• Controller accept 1440W PV power If your battery is 48V system; accept 1080W PV power If your battery is 36V system; 720W/24V; 360W/12V (Does this mean that I can only add one more 100W solar panel or may I add more? I'm confused here.

found at amazon link:

- 8ft. 10 AWG Wire Copper Cables - Connect Charge Controller to Battery.

- Nautilus27 Dual Purpose Marine Battery from Home Depot (from what I've read it has a 100ah equivalent?)

- 8 Gauge 24 in. Battery Connecting Cables to connect the battery to the inverter.

- 1200Watt Power Inverter 12V DC to 110V 120V AC modified sine wave (with built in 20A Solar Charge Controller) but I plan to use a separate controller. Max surge 2400W

Nominal input voltage:9.8-16VDC
Nominal output voltage: 110-125VAC
Internal fuses:4*35A


found at amazon link:

Aerator pump to be plugged into the inverter
- HQUA PAS20 Pond & Lake Aeration System for Up to 3 Acre, 1/2 HP Compressor + Two 100' Weighted Tubing + 2 Diffusers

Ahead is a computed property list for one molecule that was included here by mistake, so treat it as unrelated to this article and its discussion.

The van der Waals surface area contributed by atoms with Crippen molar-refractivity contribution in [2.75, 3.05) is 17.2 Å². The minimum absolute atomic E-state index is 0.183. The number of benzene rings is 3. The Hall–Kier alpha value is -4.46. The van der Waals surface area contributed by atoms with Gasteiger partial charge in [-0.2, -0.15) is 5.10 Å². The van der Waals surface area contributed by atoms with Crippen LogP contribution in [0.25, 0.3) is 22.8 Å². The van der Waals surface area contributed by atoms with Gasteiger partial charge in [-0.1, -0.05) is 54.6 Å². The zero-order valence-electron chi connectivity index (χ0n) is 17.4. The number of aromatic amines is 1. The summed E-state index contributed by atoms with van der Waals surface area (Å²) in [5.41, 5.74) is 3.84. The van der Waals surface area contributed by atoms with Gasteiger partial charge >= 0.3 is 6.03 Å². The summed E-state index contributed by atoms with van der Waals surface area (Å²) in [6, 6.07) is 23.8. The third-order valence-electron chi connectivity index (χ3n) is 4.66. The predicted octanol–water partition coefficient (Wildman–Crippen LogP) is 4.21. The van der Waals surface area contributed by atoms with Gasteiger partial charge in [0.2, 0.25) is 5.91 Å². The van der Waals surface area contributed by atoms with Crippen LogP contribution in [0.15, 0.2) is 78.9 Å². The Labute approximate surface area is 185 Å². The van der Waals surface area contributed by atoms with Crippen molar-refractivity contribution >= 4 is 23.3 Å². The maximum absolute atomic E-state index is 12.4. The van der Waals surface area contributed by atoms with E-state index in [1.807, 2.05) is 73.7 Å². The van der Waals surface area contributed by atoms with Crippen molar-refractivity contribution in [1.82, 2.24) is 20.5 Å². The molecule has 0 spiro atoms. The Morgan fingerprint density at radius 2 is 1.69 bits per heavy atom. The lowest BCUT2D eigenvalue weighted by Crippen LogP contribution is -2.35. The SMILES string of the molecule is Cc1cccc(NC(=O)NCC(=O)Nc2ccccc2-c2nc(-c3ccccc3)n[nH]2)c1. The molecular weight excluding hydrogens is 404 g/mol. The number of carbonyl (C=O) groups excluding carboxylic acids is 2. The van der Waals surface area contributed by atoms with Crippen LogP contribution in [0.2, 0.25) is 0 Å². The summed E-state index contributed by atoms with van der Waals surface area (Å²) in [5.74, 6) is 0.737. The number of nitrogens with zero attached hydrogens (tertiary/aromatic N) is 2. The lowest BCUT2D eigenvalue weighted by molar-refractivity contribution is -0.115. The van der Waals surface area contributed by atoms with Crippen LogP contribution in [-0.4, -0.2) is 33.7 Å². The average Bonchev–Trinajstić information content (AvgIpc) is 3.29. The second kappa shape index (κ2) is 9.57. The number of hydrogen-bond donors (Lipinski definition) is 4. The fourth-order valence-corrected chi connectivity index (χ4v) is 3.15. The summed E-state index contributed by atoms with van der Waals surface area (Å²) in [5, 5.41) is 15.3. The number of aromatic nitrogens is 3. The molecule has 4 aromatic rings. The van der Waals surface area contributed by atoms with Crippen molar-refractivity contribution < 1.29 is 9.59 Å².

Power demand: 110V-120V , 50/60Hz. Max Amps: 4.8 A.
Max Pond Size: 3 Acres
Max CFM: 4.6
Max Depth: 50’


My diffusers will not be any deeper than 12ft.
 

sunshine_eggo

Happy Breffast!
Joined
Oct 26, 2021
Messages
3,978
Location
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I'm not going to comment on the equipment as the goal is not yet defined.

120V * 4.8A = 576W

I had a 2000W/4000W surge inverter that would NOT start a 3/4 hp jet pump due to the surge. It is important to know the surge current.

Missing information:
  1. Surge current of pump.
  2. Runtime of time.
 

Sherwood

New Member
Joined
Mar 25, 2022
Messages
7